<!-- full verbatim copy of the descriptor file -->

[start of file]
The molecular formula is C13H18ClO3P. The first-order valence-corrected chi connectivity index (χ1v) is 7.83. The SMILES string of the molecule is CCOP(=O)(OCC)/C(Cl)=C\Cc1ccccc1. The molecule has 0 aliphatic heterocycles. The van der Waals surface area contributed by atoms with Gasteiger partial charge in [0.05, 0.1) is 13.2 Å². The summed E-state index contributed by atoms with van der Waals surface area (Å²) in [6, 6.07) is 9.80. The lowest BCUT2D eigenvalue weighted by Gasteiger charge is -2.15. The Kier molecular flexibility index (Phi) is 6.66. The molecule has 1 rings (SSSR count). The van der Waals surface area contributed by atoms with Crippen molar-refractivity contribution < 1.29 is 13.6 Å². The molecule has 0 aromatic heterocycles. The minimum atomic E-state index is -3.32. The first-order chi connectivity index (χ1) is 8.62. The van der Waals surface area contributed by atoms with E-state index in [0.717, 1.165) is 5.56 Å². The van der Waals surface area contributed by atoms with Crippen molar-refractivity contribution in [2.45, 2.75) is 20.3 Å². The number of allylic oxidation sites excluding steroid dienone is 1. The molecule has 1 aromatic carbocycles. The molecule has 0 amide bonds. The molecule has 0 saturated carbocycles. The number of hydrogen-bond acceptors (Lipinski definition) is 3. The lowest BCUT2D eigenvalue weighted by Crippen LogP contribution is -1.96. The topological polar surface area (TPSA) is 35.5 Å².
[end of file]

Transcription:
The molecular formula is C13H18ClO3P. The first-order valence-corrected chi connectivity index (χ1v) is 7.83. The SMILES string of the molecule is CCOP(=O)(OCC)/C(Cl)=C\Cc1ccccc1. The molecule has 0 aliphatic heterocycles. The van der Waals surface area contributed by atoms with Gasteiger partial charge in [0.05, 0.1) is 13.2 Å². The summed E-state index contributed by atoms with van der Waals surface area (Å²) in [6, 6.07) is 9.80. The lowest BCUT2D eigenvalue weighted by Gasteiger charge is -2.15. The Kier molecular flexibility index (Phi) is 6.66. The molecule has 1 rings (SSSR count). The van der Waals surface area contributed by atoms with Crippen molar-refractivity contribution < 1.29 is 13.6 Å². The molecule has 0 aromatic heterocycles. The minimum atomic E-state index is -3.32. The first-order chi connectivity index (χ1) is 8.62. The van der Waals surface area contributed by atoms with E-state index in [0.717, 1.165) is 5.56 Å². The van der Waals surface area contributed by atoms with Crippen molar-refractivity contribution in [2.45, 2.75) is 20.3 Å². The number of allylic oxidation sites excluding steroid dienone is 1. The molecule has 1 aromatic carbocycles. The molecule has 0 amide bonds. The molecule has 0 saturated carbocycles. The number of hydrogen-bond acceptors (Lipinski definition) is 3. The lowest BCUT2D eigenvalue weighted by Crippen LogP contribution is -1.96. The topological polar surface area (TPSA) is 35.5 Å².